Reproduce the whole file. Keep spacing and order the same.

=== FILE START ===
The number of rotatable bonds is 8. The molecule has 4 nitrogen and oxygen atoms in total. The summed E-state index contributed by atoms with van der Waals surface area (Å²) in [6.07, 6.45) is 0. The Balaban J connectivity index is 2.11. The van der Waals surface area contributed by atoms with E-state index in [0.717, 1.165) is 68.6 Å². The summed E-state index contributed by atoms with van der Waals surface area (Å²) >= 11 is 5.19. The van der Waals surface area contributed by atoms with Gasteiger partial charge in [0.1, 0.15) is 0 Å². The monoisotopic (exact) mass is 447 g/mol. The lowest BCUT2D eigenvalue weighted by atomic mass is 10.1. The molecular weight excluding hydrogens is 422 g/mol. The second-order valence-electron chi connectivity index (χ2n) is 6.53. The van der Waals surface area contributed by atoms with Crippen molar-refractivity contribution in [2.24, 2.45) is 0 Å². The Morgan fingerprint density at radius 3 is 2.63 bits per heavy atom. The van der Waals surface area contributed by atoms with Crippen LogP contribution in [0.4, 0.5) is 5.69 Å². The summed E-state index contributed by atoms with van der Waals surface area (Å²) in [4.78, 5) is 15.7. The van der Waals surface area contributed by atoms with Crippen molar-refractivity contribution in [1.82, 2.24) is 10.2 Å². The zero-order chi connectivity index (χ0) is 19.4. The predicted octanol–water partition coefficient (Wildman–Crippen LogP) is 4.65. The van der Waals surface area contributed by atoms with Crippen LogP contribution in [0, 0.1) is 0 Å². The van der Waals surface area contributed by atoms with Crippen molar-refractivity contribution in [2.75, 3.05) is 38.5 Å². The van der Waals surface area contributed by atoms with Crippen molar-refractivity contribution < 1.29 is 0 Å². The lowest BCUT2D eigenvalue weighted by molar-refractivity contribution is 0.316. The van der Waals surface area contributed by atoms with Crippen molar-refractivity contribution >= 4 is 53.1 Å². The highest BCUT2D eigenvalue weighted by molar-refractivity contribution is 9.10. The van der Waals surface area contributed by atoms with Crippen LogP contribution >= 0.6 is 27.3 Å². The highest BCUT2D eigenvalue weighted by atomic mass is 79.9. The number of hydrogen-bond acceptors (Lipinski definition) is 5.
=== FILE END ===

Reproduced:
The number of rotatable bonds is 8. The molecule has 4 nitrogen and oxygen atoms in total. The summed E-state index contributed by atoms with van der Waals surface area (Å²) in [6.07, 6.45) is 0. The Balaban J connectivity index is 2.11. The van der Waals surface area contributed by atoms with E-state index in [0.717, 1.165) is 68.6 Å². The summed E-state index contributed by atoms with van der Waals surface area (Å²) >= 11 is 5.19. The van der Waals surface area contributed by atoms with Gasteiger partial charge in [0.1, 0.15) is 0 Å². The monoisotopic (exact) mass is 447 g/mol. The lowest BCUT2D eigenvalue weighted by atomic mass is 10.1. The molecular weight excluding hydrogens is 422 g/mol. The second-order valence-electron chi connectivity index (χ2n) is 6.53. The van der Waals surface area contributed by atoms with Crippen molar-refractivity contribution in [2.24, 2.45) is 0 Å². The Morgan fingerprint density at radius 3 is 2.63 bits per heavy atom. The van der Waals surface area contributed by atoms with Crippen LogP contribution in [0.4, 0.5) is 5.69 Å². The summed E-state index contributed by atoms with van der Waals surface area (Å²) in [4.78, 5) is 15.7. The van der Waals surface area contributed by atoms with Crippen molar-refractivity contribution in [1.82, 2.24) is 10.2 Å². The zero-order chi connectivity index (χ0) is 19.4. The predicted octanol–water partition coefficient (Wildman–Crippen LogP) is 4.65. The van der Waals surface area contributed by atoms with Crippen LogP contribution in [0, 0.1) is 0 Å². The van der Waals surface area contributed by atoms with Crippen molar-refractivity contribution in [2.75, 3.05) is 38.5 Å². The van der Waals surface area contributed by atoms with Crippen molar-refractivity contribution < 1.29 is 0 Å². The lowest BCUT2D eigenvalue weighted by molar-refractivity contribution is 0.316. The van der Waals surface area contributed by atoms with Crippen molar-refractivity contribution >= 4 is 53.1 Å². The highest BCUT2D eigenvalue weighted by molar-refractivity contribution is 9.10. The van der Waals surface area contributed by atoms with Crippen LogP contribution >= 0.6 is 27.3 Å². The highest BCUT2D eigenvalue weighted by atomic mass is 79.9. The number of hydrogen-bond acceptors (Lipinski definition) is 5.